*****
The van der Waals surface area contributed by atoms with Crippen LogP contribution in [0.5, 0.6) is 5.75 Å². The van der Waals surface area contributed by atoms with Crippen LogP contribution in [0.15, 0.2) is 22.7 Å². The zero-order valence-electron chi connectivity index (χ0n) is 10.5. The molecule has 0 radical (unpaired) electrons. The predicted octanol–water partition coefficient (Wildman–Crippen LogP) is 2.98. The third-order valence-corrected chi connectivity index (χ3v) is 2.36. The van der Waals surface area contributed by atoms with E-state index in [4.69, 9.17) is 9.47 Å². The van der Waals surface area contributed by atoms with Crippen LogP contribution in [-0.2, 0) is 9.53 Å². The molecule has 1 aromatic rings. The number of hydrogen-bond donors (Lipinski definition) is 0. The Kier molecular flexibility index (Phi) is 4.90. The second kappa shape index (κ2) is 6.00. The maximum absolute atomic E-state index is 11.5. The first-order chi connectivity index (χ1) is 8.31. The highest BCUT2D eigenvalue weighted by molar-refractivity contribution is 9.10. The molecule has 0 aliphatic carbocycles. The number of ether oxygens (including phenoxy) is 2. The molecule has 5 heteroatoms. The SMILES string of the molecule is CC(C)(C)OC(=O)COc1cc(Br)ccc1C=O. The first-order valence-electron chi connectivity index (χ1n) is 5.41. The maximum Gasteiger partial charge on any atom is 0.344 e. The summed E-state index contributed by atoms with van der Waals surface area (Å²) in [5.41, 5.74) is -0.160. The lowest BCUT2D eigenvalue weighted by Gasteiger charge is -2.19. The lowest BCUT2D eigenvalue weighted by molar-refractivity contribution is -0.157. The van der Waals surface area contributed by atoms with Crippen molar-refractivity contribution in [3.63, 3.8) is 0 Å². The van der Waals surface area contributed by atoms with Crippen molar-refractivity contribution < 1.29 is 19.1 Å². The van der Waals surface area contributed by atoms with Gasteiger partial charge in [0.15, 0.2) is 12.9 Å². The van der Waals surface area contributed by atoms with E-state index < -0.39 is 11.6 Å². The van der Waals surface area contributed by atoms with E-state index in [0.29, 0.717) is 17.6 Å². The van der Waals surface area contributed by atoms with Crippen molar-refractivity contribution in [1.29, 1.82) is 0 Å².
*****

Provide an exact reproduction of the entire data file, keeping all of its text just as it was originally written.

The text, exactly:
The van der Waals surface area contributed by atoms with Crippen LogP contribution in [0.5, 0.6) is 5.75 Å². The van der Waals surface area contributed by atoms with Crippen LogP contribution in [0.15, 0.2) is 22.7 Å². The zero-order valence-electron chi connectivity index (χ0n) is 10.5. The molecule has 0 radical (unpaired) electrons. The predicted octanol–water partition coefficient (Wildman–Crippen LogP) is 2.98. The third-order valence-corrected chi connectivity index (χ3v) is 2.36. The van der Waals surface area contributed by atoms with E-state index in [4.69, 9.17) is 9.47 Å². The van der Waals surface area contributed by atoms with Crippen LogP contribution in [-0.2, 0) is 9.53 Å². The molecule has 1 aromatic rings. The number of hydrogen-bond donors (Lipinski definition) is 0. The Kier molecular flexibility index (Phi) is 4.90. The second kappa shape index (κ2) is 6.00. The maximum absolute atomic E-state index is 11.5. The first-order chi connectivity index (χ1) is 8.31. The highest BCUT2D eigenvalue weighted by molar-refractivity contribution is 9.10. The molecule has 0 aliphatic carbocycles. The number of ether oxygens (including phenoxy) is 2. The molecule has 5 heteroatoms. The SMILES string of the molecule is CC(C)(C)OC(=O)COc1cc(Br)ccc1C=O. The first-order valence-electron chi connectivity index (χ1n) is 5.41. The maximum Gasteiger partial charge on any atom is 0.344 e. The summed E-state index contributed by atoms with van der Waals surface area (Å²) in [5.41, 5.74) is -0.160. The lowest BCUT2D eigenvalue weighted by Gasteiger charge is -2.19. The lowest BCUT2D eigenvalue weighted by molar-refractivity contribution is -0.157. The van der Waals surface area contributed by atoms with Crippen molar-refractivity contribution in [3.63, 3.8) is 0 Å². The van der Waals surface area contributed by atoms with Crippen molar-refractivity contribution < 1.29 is 19.1 Å². The van der Waals surface area contributed by atoms with Gasteiger partial charge in [0.15, 0.2) is 12.9 Å². The van der Waals surface area contributed by atoms with E-state index < -0.39 is 11.6 Å². The van der Waals surface area contributed by atoms with E-state index in [0.29, 0.717) is 17.6 Å². The van der Waals surface area contributed by atoms with Crippen molar-refractivity contribution in [1.29, 1.82) is 0 Å².